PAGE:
India, the Punyabhoomi is home to great saints, myths, traditions, and culture. It is abundantly rich in holy and spiritual places whose practices rem...
The ‘Whispering Stones’ at Coimbatore has been a hub for activities connected with food, art, craft and others. This facility belongs to the family of B. Rangaswamy Naidu, the Founder of the Iconic Rajalakshmi Mills. The family has retained the old structure, and this was used by him to supervise his huge land holdings. Well, I happened to meet Amita Deshpande in one of the exhibitions during 2018. The bags in her counter looked unique. An enquiry revealed that they were made with upcycled plastic carry bags. My little knowledge on these kinds of plastic goods told me that it takes about 500 years to decompose. Nowadays, fish, herbivores, dogs and cats are consuming this stuff! These poor beings suffer and die due the harmful effects of the carry bag and plastic wrappers that are used by the human beings who are quickly trying to exhaust the resources provided by Bhoomi Devi who is none other than Mother Nature.
Amita's stuff looked stylish and attractive. My wife, Sujatha, and I got a few bags. We retained one for ourselves while gifting away one to our close friends. It has been over three years now and our bag is doing well. It is extremely reliable. This bag has accompanied us to a number of temples prior to the lock down and has been our constant companion. The sturdiness of this bag prompted me to get in touch with Amita once again. The eco-entrepreneur has been busy with her venture, reCharkha, for some time now. She had got into the making of the bags from 2015 and founded reCharkha as a venture in 2020.
Basically, Amita and her team collect used carry-bags, biscuit wrappers etc., which are made of plastic from rag pickers. Those are, first, washed and dried well. Thereafter, trained hands use scissors and cut the plastic into thin lines. A charkha is used to spin everything onto bobbins which then gets it woven into plastic fabric. This is used to make bags and items as per the wishes of the customers or based on the material which is available. They have added value to the lives of the tribal people involved in this activity. The bags thus produced cost anywhere between Rs. 1300 and Rs. 1500. The venture is capable of producing more than a 100 bags per day. It takes about one and a half days to produce one bag.
"We do not use electricity or chemicals in our production process. The activity is fully ecofriendly. Our people cut the plastic wastes in a particular way. There are 35 people in our team and 7 of us are part of the administration. All our team members are passionate. Many of them were either volunteers or our customers. My father, Ajit Deshpande, has been a great source of motivation. My mother, Arundhati, has been supportive and my husband, Abhishek Paranjpe, is part of our team. We have loads of support from our friends and relatives. Most of our sales happen on-line through Facebook, Instagram etc., and we also export our products to resellers. They are found in U. S. A., U. K., Germany, France, Singapore, Netherlands and many other countries. Our incubation was done at the Indian Institute of Management in Bengaluru. The UNDP-SEED Programme has recognised us. Our venture is trying to give something back to nature,” smiled Amita during a casual chat.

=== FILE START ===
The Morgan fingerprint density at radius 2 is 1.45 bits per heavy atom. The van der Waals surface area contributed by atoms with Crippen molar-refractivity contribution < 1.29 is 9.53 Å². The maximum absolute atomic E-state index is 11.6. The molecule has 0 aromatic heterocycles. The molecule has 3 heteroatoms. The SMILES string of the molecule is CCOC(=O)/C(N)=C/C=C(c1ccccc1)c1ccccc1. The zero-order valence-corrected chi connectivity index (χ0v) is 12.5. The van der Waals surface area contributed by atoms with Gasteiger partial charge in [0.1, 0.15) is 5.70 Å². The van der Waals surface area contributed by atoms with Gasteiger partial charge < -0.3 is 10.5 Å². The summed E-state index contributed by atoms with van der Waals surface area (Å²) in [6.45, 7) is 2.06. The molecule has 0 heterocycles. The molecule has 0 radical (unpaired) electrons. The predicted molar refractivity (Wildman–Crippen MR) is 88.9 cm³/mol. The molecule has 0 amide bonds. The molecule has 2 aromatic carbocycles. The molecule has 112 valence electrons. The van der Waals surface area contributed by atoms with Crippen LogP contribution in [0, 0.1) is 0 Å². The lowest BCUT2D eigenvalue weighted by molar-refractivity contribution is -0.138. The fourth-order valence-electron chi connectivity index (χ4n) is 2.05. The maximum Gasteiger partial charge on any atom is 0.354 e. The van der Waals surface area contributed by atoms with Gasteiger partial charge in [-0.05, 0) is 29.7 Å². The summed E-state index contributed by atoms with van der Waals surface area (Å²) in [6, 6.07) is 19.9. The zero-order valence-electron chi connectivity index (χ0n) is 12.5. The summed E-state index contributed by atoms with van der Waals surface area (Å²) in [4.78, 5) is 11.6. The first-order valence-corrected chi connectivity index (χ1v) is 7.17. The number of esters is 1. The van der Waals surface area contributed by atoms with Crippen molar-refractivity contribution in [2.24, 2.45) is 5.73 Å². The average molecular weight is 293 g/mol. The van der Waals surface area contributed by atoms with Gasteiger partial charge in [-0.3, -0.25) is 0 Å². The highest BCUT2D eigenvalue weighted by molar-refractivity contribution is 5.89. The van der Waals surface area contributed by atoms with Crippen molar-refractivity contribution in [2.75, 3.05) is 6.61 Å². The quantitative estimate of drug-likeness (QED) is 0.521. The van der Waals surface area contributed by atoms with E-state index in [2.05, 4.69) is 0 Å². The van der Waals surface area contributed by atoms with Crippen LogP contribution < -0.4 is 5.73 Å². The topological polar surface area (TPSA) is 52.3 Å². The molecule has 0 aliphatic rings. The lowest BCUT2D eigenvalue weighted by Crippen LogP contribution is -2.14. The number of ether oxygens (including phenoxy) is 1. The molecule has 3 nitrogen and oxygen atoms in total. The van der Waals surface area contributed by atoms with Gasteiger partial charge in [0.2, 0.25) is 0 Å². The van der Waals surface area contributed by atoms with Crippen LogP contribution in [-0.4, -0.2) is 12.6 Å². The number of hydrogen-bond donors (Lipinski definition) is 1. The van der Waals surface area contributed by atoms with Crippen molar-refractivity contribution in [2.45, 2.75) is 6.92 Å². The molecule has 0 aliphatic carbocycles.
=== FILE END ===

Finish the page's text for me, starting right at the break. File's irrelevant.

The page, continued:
Amita had grown up in Union Territory, Dadra and Nagar Haveli. She has trained a group of people, and her facilities are spread in Pune and Dadra and Nagar Haveli. More than 80 % of Amita's team are women. “Plastic has been a constant issue and we need to use it responsibly. I was wondering how to deal with it since childhood and had also observed that recycling was limited to plastic bottles and other bigger items. Collecting smaller bags was not economically feasible. Today our venture is providing a very solution to the plastic menace. The waste-picker organizations are our source for plastic. Of course, people have given us cleaned up stuff too. Thankfully, we are able to make nice items with plastic waste. We undertake themes, corporate gifts too. However, the items are based on the kind of plastic that has been processed by us. Our clients understand that the items are based on the waste,” chuckled Amita.
Yes, we have to agree that the designs and colours found on plastic wrappers/carry bags determine the finished goods at reCharkha. Well, the designs and concepts found on these carry bags must have come from some of the best designers. Large number of products are wrapped with plastic, and they are purchased by consumers. Finally, the wrapper enters the dust bin. In a lot of cases, it ends up in the tummy of a hapless animal and kills it. Sometimes it is found clogging drains and water bodies. Birds are affected too. The work of ecopreneurs like Amita and Abhishek help in maintaining the fragile balance of nature.
ReCharkha.org has a non-profit arm called My Ecosocial Planet. This does a lot of work connected with awareness that is required in connection with conserving ecology. Volunteers help in conducting awareness programs, collect plastics and send them, spread the good word through social media handles, support the exhibition team in their city, they also help in branding and designing the products offered by reCharkha.
Cycling is good for health and recycling is good for our planet. Let us recycle our way to a healthy future.
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